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Robert John Barry, David Withers, Graham R Wallace, Peter Lane, Philip Ian Murray, John Curnow; The TGFβ co-receptor betaglycan (TGFBR3) is not implicated in TGFβ-dependent T-cell responses. Invest. Ophthalmol. Vis. Sci. 2015;56(7 ):849.
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© ARVO (1962-2015); The Authors (2016-present)
Transforming Growth Factor-β (TGFβ) is considered an important immunoregulatory cytokine. In experimental models of uveitis, TGFβ, in the presence of pro-inflammatory co-stimulatory molecules, drives differentiation of naïve CD4+ T-cells to a pathogenic Th17 phenotype. TGFβ exists in three isoforms and signals through a receptor comprising three subunits. The role of TGFBR1 and 2 is well characterized but the function of TGFBR3 (betaglycan) is unclear. Betaglycan is implicated in embryogenesis, carcinogenesis, and intrathymic T-cell development, but its role in peripheral immune responses is unknown. Betgalycan is considered necessary to present TGFβ2, but not the other isoforms, to the TGFBR1/2 receptor complex and may be important in environments where TGFβ2 predominates, such as the eye. Our aim was to examine the role of betaglycan in controlling T-cell responses to TGFβ.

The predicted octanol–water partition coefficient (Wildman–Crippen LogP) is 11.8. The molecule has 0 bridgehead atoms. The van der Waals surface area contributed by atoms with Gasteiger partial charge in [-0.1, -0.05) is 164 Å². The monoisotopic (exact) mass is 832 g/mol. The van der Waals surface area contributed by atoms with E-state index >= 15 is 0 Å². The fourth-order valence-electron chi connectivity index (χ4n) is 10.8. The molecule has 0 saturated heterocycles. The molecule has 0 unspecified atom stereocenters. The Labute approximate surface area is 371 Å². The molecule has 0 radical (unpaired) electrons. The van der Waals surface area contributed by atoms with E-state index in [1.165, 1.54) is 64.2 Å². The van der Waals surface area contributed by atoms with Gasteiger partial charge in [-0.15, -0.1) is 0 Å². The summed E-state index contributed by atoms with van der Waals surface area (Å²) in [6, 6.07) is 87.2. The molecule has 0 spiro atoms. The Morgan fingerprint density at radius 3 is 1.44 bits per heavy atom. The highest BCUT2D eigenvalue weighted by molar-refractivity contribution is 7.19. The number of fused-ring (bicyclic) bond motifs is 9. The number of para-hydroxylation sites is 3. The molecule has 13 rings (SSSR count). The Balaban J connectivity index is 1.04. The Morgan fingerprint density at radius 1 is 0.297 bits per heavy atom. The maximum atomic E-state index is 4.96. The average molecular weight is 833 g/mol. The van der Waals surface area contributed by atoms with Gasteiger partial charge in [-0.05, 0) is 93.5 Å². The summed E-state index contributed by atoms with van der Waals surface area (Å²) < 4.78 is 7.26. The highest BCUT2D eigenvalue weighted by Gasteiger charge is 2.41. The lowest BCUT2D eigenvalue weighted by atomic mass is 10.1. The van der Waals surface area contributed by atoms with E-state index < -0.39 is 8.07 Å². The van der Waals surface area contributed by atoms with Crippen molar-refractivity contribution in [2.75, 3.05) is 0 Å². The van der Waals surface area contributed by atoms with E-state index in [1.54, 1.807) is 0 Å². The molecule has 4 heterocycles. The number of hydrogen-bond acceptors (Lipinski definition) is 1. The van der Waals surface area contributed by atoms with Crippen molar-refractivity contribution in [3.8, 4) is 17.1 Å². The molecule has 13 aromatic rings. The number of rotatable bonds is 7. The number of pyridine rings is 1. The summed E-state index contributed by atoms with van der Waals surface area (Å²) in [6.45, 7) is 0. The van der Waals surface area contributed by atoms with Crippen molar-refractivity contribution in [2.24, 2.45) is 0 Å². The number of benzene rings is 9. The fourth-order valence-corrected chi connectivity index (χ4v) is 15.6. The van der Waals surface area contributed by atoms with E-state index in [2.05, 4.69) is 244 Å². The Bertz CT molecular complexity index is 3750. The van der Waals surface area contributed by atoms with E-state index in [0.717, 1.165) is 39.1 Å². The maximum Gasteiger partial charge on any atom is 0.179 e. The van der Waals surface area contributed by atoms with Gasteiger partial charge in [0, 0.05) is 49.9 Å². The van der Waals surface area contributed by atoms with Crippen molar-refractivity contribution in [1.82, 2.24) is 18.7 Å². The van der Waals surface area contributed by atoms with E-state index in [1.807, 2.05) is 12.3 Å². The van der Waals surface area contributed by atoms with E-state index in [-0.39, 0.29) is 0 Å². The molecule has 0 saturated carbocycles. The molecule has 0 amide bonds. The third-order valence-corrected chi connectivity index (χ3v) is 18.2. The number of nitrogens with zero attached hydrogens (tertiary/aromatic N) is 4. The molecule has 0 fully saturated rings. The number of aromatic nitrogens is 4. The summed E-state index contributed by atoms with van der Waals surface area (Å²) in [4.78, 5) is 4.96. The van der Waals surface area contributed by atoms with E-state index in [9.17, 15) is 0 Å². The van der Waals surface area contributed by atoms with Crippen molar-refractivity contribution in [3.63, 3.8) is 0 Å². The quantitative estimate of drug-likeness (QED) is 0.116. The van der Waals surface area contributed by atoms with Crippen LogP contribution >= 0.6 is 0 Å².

Homozygous betaglycan deficiency is embryonic lethal; we therefore generated fetal liver chimeras in rag-deficient mice to create a model in which all T and B-cells lack betaglycan. We phenotyped this model, performed controlled antigenic challenge in vivo to assess Th1, Treg and Th17 responses, and created naive T-cell differentiation assays in vitro to assess FoxP3 induction by all isoforms of TGFβ.
Betaglycan-deficient mice showed reconstitution of peripheral lymphocyte populations within 6 weeks of cell transfer. We observed sporadic immune activation in betaglycan-deficient mice, demonstrated by increased proportions of effector CD4+ and CD8+ T-cells in circulating, lymph node and splenocyte populations. We have found no evidence of circulating serum autoantibodies. No significant difference was observed between betaglycan-deficient and wild-type chimeras in response to antigenic challenge by attenuated Listeria monocytogenes, incomplete Freund's adjuvant or bacterial porins. All isoforms of TGFβ induced FoxP3 expression in naïve CD4+ T-cells with no significant difference between cells derived from betaglycan-deficient and wild-type chimeras.
We have created a novel experimental model in which to assess the role of betaglycan on mature T-cell responses. In contrast to its role in other areas, betaglycan appears unnecessary for TGFβ-dependent T-cell responses in our assays. Further work is required to assess betaglycan function in environments where TGFβ2-driven T-cell responses predominate.
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